BISMARCK – The extensive wet pattern in North Dakota, topped with an early snowstorm, is creating a great deal of anxiety for farmers and ranchers. The state is exploring all possible means of assistance and encouraging those in emotional distress to reach out for help, Agriculture Commissioner Doug Goehring and Gov. Doug Burgum said today in a joint statement.
“We recognize the challenges our producers are experiencing,” Goehring said. “The wet weather has caused much disease in cereal crops and has created an inability to harvest remaining cereal grains and row crops, as well as potatoes and sugarbeets.”
“This difficult harvest season is putting farmers and ranchers under tremendous stress, both emotional and financial,” Burgum said. “Just as we did during the drought of 2017, we’re exploring every avenue to assist producers through these unseasonably and extremely wet conditions.”
The wet weather has also created some infrastructure problems as county and township roads are saturated or flooded, compromising the integrity of the roads and preventing farmers from driving equipment on them.
“We are continuing to assess and monitor conditions across the state and working with the Governor’s Office to determine which counties should be considered for a Secretarial disaster declaration,” Goehring said. “I am also having conversations with our congressional delegation about possible options such as a disaster program.”
A Secretarial disaster designation must be requested of the Secretary of Agriculture by a governor or the governor’s authorized representative, by an Indian Tribal Council leader, or by an FSA State Executive Director. Damages and losses prompting disaster designations must be due to a natural disaster; and the county must have a 30 percent production loss of at least one crop or a determination must be made by surveying producers that other lending institutions will not be able to provide emergency financing.
Goehring said he has also been engaged with the U.S. Department of Agriculture’s Risk Management Agency (RMA) and has expressed concerns about quality discounts on grain that doesn’t reflect market discounts. “Storage on farms is limited to hold poor-quality grain for an extended period of time in order to take advantage of fewer discounts months later,” he said.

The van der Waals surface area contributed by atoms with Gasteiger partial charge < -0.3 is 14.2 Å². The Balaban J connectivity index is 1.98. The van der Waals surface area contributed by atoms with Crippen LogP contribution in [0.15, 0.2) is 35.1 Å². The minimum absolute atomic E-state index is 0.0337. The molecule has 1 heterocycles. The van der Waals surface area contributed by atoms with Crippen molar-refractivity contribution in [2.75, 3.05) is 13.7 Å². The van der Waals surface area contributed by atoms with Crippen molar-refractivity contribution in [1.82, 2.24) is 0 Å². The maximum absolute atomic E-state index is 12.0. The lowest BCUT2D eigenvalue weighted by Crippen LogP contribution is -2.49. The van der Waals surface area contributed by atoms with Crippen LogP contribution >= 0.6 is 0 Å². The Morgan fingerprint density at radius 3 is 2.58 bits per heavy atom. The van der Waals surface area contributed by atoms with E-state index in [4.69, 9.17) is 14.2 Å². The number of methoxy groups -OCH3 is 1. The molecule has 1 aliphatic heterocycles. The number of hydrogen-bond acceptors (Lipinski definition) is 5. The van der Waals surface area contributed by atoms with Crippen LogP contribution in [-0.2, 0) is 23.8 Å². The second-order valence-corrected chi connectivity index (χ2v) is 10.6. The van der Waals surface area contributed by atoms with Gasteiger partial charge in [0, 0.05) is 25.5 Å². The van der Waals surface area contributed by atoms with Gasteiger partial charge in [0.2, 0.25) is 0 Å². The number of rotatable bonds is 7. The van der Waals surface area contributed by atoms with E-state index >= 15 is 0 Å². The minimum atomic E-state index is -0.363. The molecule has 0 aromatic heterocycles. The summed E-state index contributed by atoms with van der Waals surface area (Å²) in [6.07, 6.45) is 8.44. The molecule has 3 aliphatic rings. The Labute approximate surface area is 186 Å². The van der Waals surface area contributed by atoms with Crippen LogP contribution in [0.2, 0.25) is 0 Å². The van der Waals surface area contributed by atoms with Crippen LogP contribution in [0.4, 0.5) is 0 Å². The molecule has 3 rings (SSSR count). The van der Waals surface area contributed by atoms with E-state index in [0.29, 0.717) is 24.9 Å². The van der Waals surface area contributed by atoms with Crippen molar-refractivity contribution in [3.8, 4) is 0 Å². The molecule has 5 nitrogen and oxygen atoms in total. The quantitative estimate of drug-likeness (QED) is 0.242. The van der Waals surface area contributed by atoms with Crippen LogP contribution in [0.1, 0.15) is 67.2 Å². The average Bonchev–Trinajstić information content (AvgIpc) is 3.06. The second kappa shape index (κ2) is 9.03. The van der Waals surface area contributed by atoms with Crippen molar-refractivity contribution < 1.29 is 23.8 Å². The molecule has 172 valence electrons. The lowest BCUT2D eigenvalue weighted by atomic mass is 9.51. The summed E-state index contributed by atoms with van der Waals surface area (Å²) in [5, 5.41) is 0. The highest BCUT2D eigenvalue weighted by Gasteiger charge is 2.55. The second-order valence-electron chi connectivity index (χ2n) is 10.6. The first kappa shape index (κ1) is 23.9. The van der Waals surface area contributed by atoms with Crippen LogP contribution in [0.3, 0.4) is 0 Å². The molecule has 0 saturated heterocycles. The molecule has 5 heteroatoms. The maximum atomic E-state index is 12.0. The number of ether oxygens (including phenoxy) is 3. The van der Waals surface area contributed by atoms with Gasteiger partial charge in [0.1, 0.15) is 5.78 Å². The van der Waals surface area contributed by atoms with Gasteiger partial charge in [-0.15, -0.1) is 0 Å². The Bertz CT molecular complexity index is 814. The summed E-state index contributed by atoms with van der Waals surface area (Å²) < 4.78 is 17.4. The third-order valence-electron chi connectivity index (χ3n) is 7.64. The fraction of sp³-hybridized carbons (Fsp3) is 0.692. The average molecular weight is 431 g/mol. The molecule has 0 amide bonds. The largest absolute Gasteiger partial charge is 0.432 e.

Goehring also reminded producers that they shouldn’t face difficult times alone. “I know it’s difficult to talk about your situation with family and friends but please share struggles and concerns with them or with someone else you trust,” he said. “Also, please utilize services available as they can be a good resource.”
Producers who are struggling with depression, sadness or feelings of hopelessness should reach out to one of the following options for services and support:
- Call 211, a statewide 24-hour crisis intervention, health and human services information and referral line.
- Refer yourself or anyone you have concerns about to a local health-care provider or local mental health professional. If you run into difficulty or resistance, suggest and accompany the person to a professional you know such as a clergy member, medically-trained personnel, nurses or other health-care professionals, law enforcement agencies or personnel, and local counselors, social workers or other mental health professionals.
- Call the National Suicide Prevention Hotline at 800-273-TALK.
“Although it’s good to communicate with insurance, be sure you’ve had the ability to do a proper assessment of your situation, taking harvesting deadlines into account,” Goehring said. “This ensures assumptions are not made about your situation that could remove options or change the desired outcome you’re seeking on a claim. Sometimes being a well instead of a fountain will avoid misinterpretations about your potential claim. Keep in mind harvest deadlines for specific crops in your county and file claims accordingly with your agent.”